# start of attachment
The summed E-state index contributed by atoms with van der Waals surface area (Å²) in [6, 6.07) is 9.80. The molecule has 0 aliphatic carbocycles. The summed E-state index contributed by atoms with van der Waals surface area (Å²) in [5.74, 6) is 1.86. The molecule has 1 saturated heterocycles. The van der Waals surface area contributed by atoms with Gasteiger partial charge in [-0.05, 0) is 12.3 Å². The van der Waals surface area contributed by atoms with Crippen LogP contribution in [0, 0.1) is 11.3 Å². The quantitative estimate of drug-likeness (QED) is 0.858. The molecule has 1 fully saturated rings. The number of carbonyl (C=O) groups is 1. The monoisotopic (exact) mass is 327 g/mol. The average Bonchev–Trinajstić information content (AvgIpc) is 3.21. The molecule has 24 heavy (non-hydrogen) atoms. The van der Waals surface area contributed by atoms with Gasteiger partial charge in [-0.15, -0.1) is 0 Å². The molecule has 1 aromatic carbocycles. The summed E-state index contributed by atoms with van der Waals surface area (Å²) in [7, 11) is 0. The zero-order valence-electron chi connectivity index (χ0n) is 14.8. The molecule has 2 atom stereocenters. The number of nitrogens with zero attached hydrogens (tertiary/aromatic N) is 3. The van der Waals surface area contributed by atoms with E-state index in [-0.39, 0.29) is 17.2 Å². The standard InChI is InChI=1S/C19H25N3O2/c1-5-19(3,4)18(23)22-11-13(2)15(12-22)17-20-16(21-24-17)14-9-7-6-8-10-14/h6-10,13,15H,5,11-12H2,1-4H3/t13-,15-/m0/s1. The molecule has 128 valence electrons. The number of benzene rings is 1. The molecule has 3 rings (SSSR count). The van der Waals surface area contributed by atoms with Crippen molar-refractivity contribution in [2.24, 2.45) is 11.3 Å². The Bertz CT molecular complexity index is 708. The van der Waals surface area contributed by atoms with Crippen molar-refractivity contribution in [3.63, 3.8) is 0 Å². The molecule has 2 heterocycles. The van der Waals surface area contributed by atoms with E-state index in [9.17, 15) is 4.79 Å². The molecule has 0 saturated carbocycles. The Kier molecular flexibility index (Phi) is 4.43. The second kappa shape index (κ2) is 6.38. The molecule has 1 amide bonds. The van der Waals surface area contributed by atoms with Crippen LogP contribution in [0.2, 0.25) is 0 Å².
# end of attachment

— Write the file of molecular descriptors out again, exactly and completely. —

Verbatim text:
The summed E-state index contributed by atoms with van der Waals surface area (Å²) in [6, 6.07) is 9.80. The molecule has 0 aliphatic carbocycles. The summed E-state index contributed by atoms with van der Waals surface area (Å²) in [5.74, 6) is 1.86. The molecule has 1 saturated heterocycles. The van der Waals surface area contributed by atoms with Gasteiger partial charge in [-0.05, 0) is 12.3 Å². The van der Waals surface area contributed by atoms with Crippen LogP contribution in [0, 0.1) is 11.3 Å². The quantitative estimate of drug-likeness (QED) is 0.858. The molecule has 1 fully saturated rings. The number of carbonyl (C=O) groups is 1. The monoisotopic (exact) mass is 327 g/mol. The average Bonchev–Trinajstić information content (AvgIpc) is 3.21. The molecule has 24 heavy (non-hydrogen) atoms. The van der Waals surface area contributed by atoms with Gasteiger partial charge in [-0.15, -0.1) is 0 Å². The molecule has 1 aromatic carbocycles. The summed E-state index contributed by atoms with van der Waals surface area (Å²) in [7, 11) is 0. The zero-order valence-electron chi connectivity index (χ0n) is 14.8. The molecule has 2 atom stereocenters. The number of nitrogens with zero attached hydrogens (tertiary/aromatic N) is 3. The van der Waals surface area contributed by atoms with E-state index in [-0.39, 0.29) is 17.2 Å². The standard InChI is InChI=1S/C19H25N3O2/c1-5-19(3,4)18(23)22-11-13(2)15(12-22)17-20-16(21-24-17)14-9-7-6-8-10-14/h6-10,13,15H,5,11-12H2,1-4H3/t13-,15-/m0/s1. The molecule has 128 valence electrons. The number of benzene rings is 1. The molecule has 3 rings (SSSR count). The van der Waals surface area contributed by atoms with Crippen molar-refractivity contribution in [2.24, 2.45) is 11.3 Å². The Bertz CT molecular complexity index is 708. The van der Waals surface area contributed by atoms with Crippen molar-refractivity contribution in [3.63, 3.8) is 0 Å². The molecule has 2 heterocycles. The van der Waals surface area contributed by atoms with E-state index in [9.17, 15) is 4.79 Å². The molecule has 0 saturated carbocycles. The Kier molecular flexibility index (Phi) is 4.43. The second kappa shape index (κ2) is 6.38. The molecule has 1 amide bonds. The van der Waals surface area contributed by atoms with Crippen LogP contribution in [0.2, 0.25) is 0 Å².